Everybody agrees, not only is the situation in Puerto Rico after the devastation of Hurricane Maria a natural disaster, but it's a humanitarian crisis as well. The sign of how well a government functions is not how it does when everything is just ducky, it's how it does when the chips are down, when its own citizens are hurting and need help immediately. And just like everything else Team Trump, they're fucking this up..
I've come to look at His Lowness as a kind of looking glass King Midas. Everything Trump touches turns to shit. And obviously the first thing he poked his grubby little finger into was the running of the base administration of the government. Rachel Maddow on MSNBC has been both very watchful of, and critical of the Trump administration response, especially from FEMA. People in Puerto Rico are literally dying due to a pathetic response to a disaster they had a full week of warning was coming.
This seems to be the prevailing attitude in the Trump administration, especially FEMA in responding to this disaster. "Hey! Just cuz Puerto Rico got whacked by a hurricane, that doesn't mean that "the right people" shouldn't make a buck offa it, right?" And that is exactly what's happening in the Puerto Rico response, with possibly deadly results.
According to an article published on Vox.com, almost 50% of federal disaster relief funds have been spent in contracts to companies under a "no bid" process, instead of the normal governmental contract process of "open bidding". And it isn't exactly working out swimmingly. One of the problems with no bid contracts is that there is less due deliberation into the wualifications of the contractor, nor of the competitive value of the bid. They pick up a phone, and offer the job.
This has manifested itself most obviously in the case of Whitefish Energy, a small M ontana electric firm with a whopping two full time line workers. They somehow managed to teat lock their way to a no bid $300 million contract to help restore electricity to Puerto Rico. Forget the fact that the pay per lineman was double the industry average, and that they inflated meal expenses as well. How are two Whitefish linemen managing to restore power to the island of Puerto Rico? They're not, they have help from an army of sub contractors that Whitefish brought in from their "on call" list, people who have in no way vetted by FEMA, or had their qualifications checked. How did they get the contract? Well, the fact that Interior Secretary Ryan Zinke is a local boy, and his kid worked for Whitefish one summer probably helped. This has manifested itself in a predictable manner. One of the critical "main lines" that Whitefish repaired has failed twice in the last week, plunging thousands of Puerto Ricans back into darkness shortly after they got power again. Puerto Rio has canceled their contract, but guess what? According to the terms of their no bid contract, even though the contract was calcelled, they have to receive 30 days notice to pull out, so they're still being paid to fuck things up in Puerto Rico until the end of November.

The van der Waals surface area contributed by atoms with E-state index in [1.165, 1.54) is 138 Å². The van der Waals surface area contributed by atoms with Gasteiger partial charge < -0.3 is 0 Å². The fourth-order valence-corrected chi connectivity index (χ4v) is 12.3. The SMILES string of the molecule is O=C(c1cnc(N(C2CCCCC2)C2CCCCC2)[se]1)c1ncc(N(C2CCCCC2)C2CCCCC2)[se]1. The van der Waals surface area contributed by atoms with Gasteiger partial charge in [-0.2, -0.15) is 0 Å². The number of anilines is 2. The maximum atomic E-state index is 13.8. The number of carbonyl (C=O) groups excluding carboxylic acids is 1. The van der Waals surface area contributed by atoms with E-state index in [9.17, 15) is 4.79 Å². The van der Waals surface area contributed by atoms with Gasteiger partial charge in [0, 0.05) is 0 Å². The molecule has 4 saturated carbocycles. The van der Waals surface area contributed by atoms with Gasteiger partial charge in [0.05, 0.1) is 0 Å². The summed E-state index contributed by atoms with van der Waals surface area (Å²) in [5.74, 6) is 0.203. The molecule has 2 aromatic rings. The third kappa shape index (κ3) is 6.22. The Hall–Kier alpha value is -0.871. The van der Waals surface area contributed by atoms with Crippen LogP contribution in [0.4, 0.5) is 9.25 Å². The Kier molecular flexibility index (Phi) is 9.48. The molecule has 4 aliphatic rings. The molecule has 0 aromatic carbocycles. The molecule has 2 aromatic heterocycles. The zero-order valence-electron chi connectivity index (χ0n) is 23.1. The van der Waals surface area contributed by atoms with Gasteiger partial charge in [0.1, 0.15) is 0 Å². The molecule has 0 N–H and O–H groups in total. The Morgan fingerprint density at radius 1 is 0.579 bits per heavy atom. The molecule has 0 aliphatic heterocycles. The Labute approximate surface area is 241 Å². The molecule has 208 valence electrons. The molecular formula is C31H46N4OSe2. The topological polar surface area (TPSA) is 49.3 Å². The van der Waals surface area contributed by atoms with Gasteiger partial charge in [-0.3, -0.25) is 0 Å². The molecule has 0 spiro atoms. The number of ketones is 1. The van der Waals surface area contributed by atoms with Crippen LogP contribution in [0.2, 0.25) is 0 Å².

Look, there is nothing inherently corrupt or evil about no bid contracts, especially in disaster situations. One of the problems with open bid contracts is time. An open bid is posted. Then there are several weeks for contractors to submit bids, followed by more weeks of consideration before a winner is awarded the contract. Obviously you can't do this when people have no roofs or electricity, and they're breaking into EPA Superfund sites for drinking water. Thus, no bid contracts are used to expedite the response.
But FEMA and other agencies are not unprepared for this. Each agency has an "approved" list of vendors and contractors, most of whom have already done work for the agency, and have a work history, ready to call. The problem is that when you have three catastrophic storms, Irma, Harvey, and Maria strike the US in less than 3 weeks, you exhaust your list, and have to go fishing. This can lead to incompetence and corruption, in the case of Puerto Rico, with potentially deadly consequences.
The real problem is not with incompetence in the contractors, it's with incompetence in the Trump administration. Whitefish Energy was actually on FEMA's list, they had done some minor work for the agency, mostly power restoration in the west after wildfires. But, according to reporting done at the time the scandal broke, Whitefish had a spotty, problematic history with FEMA, with complaints about the speed and quality of their work.In fact, they were not on FEMA's "approved" list of primary contractors, they were farther down the page in the backup emergency list.
This is where the real incompetence comes in. Granted, in a situation like this, there is no time for open contracts, but Whitefish was already known as problematic on FEMA's own paperwork, and yet apparently nobody bothered to read their history without contacting them. who knows, maybe Ryan Zinke's assurances that Whitefish were a bunch of stand up guys carried more weight than FEMA's own negative experience with the firm. Add in the fact that it certainly seems that The Tangerine Tantrum was blissfully unaware that Puerto Ricans were actually card carrying United States citizens, and the conditions were ripe for a careless, lacksadaisical respone to the disaster. "Fuck 'em, they don't have Senators, and they can't vote for President," seems to have been, and quite possibly still is the operating principle. After all, why send down a 1,000 bed hospital ship, and then don't bother to dock tha goddamn thing for three weeks so people can get on it. Welcome to Trumpmenistan folks.